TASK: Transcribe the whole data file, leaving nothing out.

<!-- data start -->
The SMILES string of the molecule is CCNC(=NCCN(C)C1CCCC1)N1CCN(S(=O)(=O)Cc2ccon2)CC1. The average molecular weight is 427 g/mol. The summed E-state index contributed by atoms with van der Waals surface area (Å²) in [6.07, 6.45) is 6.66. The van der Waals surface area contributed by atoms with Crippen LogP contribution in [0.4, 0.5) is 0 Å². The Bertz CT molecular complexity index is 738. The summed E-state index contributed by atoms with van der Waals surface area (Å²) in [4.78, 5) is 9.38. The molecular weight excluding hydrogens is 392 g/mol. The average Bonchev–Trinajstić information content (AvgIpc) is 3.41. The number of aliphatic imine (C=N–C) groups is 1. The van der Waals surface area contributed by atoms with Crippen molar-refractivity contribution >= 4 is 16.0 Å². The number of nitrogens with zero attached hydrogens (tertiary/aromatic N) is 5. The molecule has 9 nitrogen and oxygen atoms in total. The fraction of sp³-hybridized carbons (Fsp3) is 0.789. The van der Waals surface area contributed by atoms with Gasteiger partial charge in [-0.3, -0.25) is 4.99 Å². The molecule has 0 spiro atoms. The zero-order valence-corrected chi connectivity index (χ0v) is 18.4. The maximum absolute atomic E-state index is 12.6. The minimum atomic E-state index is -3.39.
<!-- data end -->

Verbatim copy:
The SMILES string of the molecule is CCNC(=NCCN(C)C1CCCC1)N1CCN(S(=O)(=O)Cc2ccon2)CC1. The average molecular weight is 427 g/mol. The summed E-state index contributed by atoms with van der Waals surface area (Å²) in [6.07, 6.45) is 6.66. The van der Waals surface area contributed by atoms with Crippen LogP contribution in [0.4, 0.5) is 0 Å². The Bertz CT molecular complexity index is 738. The summed E-state index contributed by atoms with van der Waals surface area (Å²) in [4.78, 5) is 9.38. The molecular weight excluding hydrogens is 392 g/mol. The average Bonchev–Trinajstić information content (AvgIpc) is 3.41. The number of aliphatic imine (C=N–C) groups is 1. The van der Waals surface area contributed by atoms with Crippen molar-refractivity contribution >= 4 is 16.0 Å². The number of nitrogens with zero attached hydrogens (tertiary/aromatic N) is 5. The molecule has 9 nitrogen and oxygen atoms in total. The fraction of sp³-hybridized carbons (Fsp3) is 0.789. The van der Waals surface area contributed by atoms with Gasteiger partial charge in [-0.3, -0.25) is 4.99 Å². The molecule has 0 spiro atoms. The zero-order valence-corrected chi connectivity index (χ0v) is 18.4. The maximum absolute atomic E-state index is 12.6. The minimum atomic E-state index is -3.39.